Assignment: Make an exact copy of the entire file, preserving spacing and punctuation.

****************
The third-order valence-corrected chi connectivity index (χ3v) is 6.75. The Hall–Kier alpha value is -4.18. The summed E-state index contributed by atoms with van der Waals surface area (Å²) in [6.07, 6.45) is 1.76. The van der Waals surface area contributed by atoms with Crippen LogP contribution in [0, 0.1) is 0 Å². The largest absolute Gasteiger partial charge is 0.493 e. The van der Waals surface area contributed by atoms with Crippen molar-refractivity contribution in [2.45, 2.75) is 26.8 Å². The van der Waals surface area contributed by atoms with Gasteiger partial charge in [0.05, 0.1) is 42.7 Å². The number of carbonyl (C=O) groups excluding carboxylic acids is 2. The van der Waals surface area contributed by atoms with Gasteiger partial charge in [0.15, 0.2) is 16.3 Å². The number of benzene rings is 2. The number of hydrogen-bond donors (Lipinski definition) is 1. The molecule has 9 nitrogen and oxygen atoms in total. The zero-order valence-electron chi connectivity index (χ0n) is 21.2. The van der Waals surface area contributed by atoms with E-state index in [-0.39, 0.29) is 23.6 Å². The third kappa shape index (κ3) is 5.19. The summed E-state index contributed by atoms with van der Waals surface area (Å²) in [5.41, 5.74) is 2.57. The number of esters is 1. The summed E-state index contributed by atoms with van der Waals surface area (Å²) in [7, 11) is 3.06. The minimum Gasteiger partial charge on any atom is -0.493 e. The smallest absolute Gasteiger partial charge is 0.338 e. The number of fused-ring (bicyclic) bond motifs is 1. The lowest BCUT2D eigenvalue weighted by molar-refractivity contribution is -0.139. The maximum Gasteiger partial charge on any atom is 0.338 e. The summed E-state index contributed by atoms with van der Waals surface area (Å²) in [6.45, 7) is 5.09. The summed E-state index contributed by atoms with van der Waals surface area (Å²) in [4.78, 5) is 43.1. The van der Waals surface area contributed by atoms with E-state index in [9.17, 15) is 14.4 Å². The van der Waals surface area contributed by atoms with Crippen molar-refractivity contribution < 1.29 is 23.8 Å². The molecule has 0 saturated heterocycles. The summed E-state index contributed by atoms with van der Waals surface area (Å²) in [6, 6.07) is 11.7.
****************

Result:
The third-order valence-corrected chi connectivity index (χ3v) is 6.75. The Hall–Kier alpha value is -4.18. The summed E-state index contributed by atoms with van der Waals surface area (Å²) in [6.07, 6.45) is 1.76. The van der Waals surface area contributed by atoms with Crippen LogP contribution in [0, 0.1) is 0 Å². The largest absolute Gasteiger partial charge is 0.493 e. The van der Waals surface area contributed by atoms with Crippen molar-refractivity contribution in [2.45, 2.75) is 26.8 Å². The van der Waals surface area contributed by atoms with Gasteiger partial charge in [0.05, 0.1) is 42.7 Å². The number of carbonyl (C=O) groups excluding carboxylic acids is 2. The van der Waals surface area contributed by atoms with Gasteiger partial charge in [0.15, 0.2) is 16.3 Å². The number of benzene rings is 2. The number of hydrogen-bond donors (Lipinski definition) is 1. The molecule has 9 nitrogen and oxygen atoms in total. The zero-order valence-electron chi connectivity index (χ0n) is 21.2. The van der Waals surface area contributed by atoms with E-state index in [-0.39, 0.29) is 23.6 Å². The third kappa shape index (κ3) is 5.19. The summed E-state index contributed by atoms with van der Waals surface area (Å²) in [5.41, 5.74) is 2.57. The number of esters is 1. The summed E-state index contributed by atoms with van der Waals surface area (Å²) in [7, 11) is 3.06. The minimum Gasteiger partial charge on any atom is -0.493 e. The smallest absolute Gasteiger partial charge is 0.338 e. The number of fused-ring (bicyclic) bond motifs is 1. The lowest BCUT2D eigenvalue weighted by molar-refractivity contribution is -0.139. The maximum Gasteiger partial charge on any atom is 0.338 e. The summed E-state index contributed by atoms with van der Waals surface area (Å²) in [6.45, 7) is 5.09. The summed E-state index contributed by atoms with van der Waals surface area (Å²) in [4.78, 5) is 43.1. The van der Waals surface area contributed by atoms with E-state index in [9.17, 15) is 14.4 Å². The van der Waals surface area contributed by atoms with Crippen molar-refractivity contribution < 1.29 is 23.8 Å². The molecule has 0 saturated heterocycles. The summed E-state index contributed by atoms with van der Waals surface area (Å²) in [6, 6.07) is 11.7.